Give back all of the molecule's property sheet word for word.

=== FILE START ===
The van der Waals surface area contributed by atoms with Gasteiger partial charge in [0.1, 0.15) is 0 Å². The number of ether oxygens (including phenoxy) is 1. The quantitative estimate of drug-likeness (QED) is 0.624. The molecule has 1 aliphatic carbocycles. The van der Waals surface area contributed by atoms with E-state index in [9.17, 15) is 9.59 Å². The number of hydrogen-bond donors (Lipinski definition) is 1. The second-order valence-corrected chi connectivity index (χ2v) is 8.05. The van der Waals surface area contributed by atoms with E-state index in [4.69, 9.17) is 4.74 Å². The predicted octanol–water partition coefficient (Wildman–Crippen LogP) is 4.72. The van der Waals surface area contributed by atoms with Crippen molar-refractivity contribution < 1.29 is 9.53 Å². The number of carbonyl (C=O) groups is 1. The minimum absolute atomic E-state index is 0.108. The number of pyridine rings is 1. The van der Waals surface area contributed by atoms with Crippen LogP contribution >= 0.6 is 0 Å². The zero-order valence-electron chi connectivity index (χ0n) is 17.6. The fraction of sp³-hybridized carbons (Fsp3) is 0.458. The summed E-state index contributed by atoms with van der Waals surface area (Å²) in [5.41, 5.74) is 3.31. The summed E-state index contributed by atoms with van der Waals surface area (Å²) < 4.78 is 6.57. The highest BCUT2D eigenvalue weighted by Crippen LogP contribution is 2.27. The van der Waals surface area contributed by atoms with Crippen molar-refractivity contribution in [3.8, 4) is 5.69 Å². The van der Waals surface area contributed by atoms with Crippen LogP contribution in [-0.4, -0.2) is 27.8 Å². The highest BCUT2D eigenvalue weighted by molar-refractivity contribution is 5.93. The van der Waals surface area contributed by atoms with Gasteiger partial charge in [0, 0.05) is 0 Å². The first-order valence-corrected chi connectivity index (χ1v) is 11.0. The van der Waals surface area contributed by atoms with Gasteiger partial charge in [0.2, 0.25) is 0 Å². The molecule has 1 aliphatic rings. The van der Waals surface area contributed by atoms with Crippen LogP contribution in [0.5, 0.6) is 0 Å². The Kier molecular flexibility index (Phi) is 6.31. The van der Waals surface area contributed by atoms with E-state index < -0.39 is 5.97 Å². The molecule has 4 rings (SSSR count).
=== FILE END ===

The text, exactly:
The van der Waals surface area contributed by atoms with Gasteiger partial charge in [0.1, 0.15) is 0 Å². The number of ether oxygens (including phenoxy) is 1. The quantitative estimate of drug-likeness (QED) is 0.624. The molecule has 1 aliphatic carbocycles. The van der Waals surface area contributed by atoms with E-state index in [9.17, 15) is 9.59 Å². The number of hydrogen-bond donors (Lipinski definition) is 1. The second-order valence-corrected chi connectivity index (χ2v) is 8.05. The van der Waals surface area contributed by atoms with E-state index in [4.69, 9.17) is 4.74 Å². The predicted octanol–water partition coefficient (Wildman–Crippen LogP) is 4.72. The van der Waals surface area contributed by atoms with Crippen molar-refractivity contribution < 1.29 is 9.53 Å². The number of carbonyl (C=O) groups is 1. The minimum absolute atomic E-state index is 0.108. The number of pyridine rings is 1. The van der Waals surface area contributed by atoms with Crippen LogP contribution >= 0.6 is 0 Å². The zero-order valence-electron chi connectivity index (χ0n) is 17.6. The fraction of sp³-hybridized carbons (Fsp3) is 0.458. The summed E-state index contributed by atoms with van der Waals surface area (Å²) in [5.41, 5.74) is 3.31. The summed E-state index contributed by atoms with van der Waals surface area (Å²) < 4.78 is 6.57. The highest BCUT2D eigenvalue weighted by Crippen LogP contribution is 2.27. The van der Waals surface area contributed by atoms with Crippen molar-refractivity contribution in [3.8, 4) is 5.69 Å². The van der Waals surface area contributed by atoms with Crippen LogP contribution in [-0.4, -0.2) is 27.8 Å². The highest BCUT2D eigenvalue weighted by molar-refractivity contribution is 5.93. The van der Waals surface area contributed by atoms with Gasteiger partial charge in [0, 0.05) is 0 Å². The first-order valence-corrected chi connectivity index (χ1v) is 11.0. The van der Waals surface area contributed by atoms with Gasteiger partial charge in [0.2, 0.25) is 0 Å². The molecule has 1 aliphatic rings. The van der Waals surface area contributed by atoms with Crippen LogP contribution in [0.5, 0.6) is 0 Å². The Kier molecular flexibility index (Phi) is 6.31. The van der Waals surface area contributed by atoms with E-state index < -0.39 is 5.97 Å². The molecule has 4 rings (SSSR count).